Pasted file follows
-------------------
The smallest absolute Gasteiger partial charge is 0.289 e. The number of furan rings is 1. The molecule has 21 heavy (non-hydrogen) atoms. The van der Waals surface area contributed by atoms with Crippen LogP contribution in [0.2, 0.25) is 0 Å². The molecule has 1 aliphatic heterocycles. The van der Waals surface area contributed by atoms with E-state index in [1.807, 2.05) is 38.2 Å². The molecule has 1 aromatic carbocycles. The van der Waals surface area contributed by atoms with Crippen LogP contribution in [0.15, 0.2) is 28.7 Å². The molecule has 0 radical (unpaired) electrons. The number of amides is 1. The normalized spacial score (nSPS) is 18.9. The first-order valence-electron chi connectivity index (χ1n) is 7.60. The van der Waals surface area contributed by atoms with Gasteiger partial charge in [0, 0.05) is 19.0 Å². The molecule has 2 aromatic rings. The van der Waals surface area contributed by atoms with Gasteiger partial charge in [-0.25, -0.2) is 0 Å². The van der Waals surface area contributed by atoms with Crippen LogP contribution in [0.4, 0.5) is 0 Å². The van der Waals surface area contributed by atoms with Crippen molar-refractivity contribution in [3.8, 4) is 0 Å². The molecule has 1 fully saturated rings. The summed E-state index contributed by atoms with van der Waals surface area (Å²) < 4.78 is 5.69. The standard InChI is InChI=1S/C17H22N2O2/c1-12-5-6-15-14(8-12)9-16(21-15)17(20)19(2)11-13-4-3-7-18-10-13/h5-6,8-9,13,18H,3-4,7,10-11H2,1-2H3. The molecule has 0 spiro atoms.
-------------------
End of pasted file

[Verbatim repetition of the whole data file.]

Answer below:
The smallest absolute Gasteiger partial charge is 0.289 e. The number of furan rings is 1. The molecule has 21 heavy (non-hydrogen) atoms. The van der Waals surface area contributed by atoms with Crippen LogP contribution in [0.2, 0.25) is 0 Å². The molecule has 1 aliphatic heterocycles. The van der Waals surface area contributed by atoms with E-state index in [1.807, 2.05) is 38.2 Å². The molecule has 1 aromatic carbocycles. The van der Waals surface area contributed by atoms with Crippen LogP contribution in [0.15, 0.2) is 28.7 Å². The molecule has 0 radical (unpaired) electrons. The number of amides is 1. The normalized spacial score (nSPS) is 18.9. The first-order valence-electron chi connectivity index (χ1n) is 7.60. The van der Waals surface area contributed by atoms with Gasteiger partial charge in [0, 0.05) is 19.0 Å². The molecule has 2 aromatic rings. The van der Waals surface area contributed by atoms with Gasteiger partial charge in [-0.25, -0.2) is 0 Å². The van der Waals surface area contributed by atoms with Crippen LogP contribution in [0.4, 0.5) is 0 Å². The van der Waals surface area contributed by atoms with Crippen molar-refractivity contribution in [3.8, 4) is 0 Å². The molecule has 1 fully saturated rings. The summed E-state index contributed by atoms with van der Waals surface area (Å²) < 4.78 is 5.69. The standard InChI is InChI=1S/C17H22N2O2/c1-12-5-6-15-14(8-12)9-16(21-15)17(20)19(2)11-13-4-3-7-18-10-13/h5-6,8-9,13,18H,3-4,7,10-11H2,1-2H3. The molecule has 0 spiro atoms.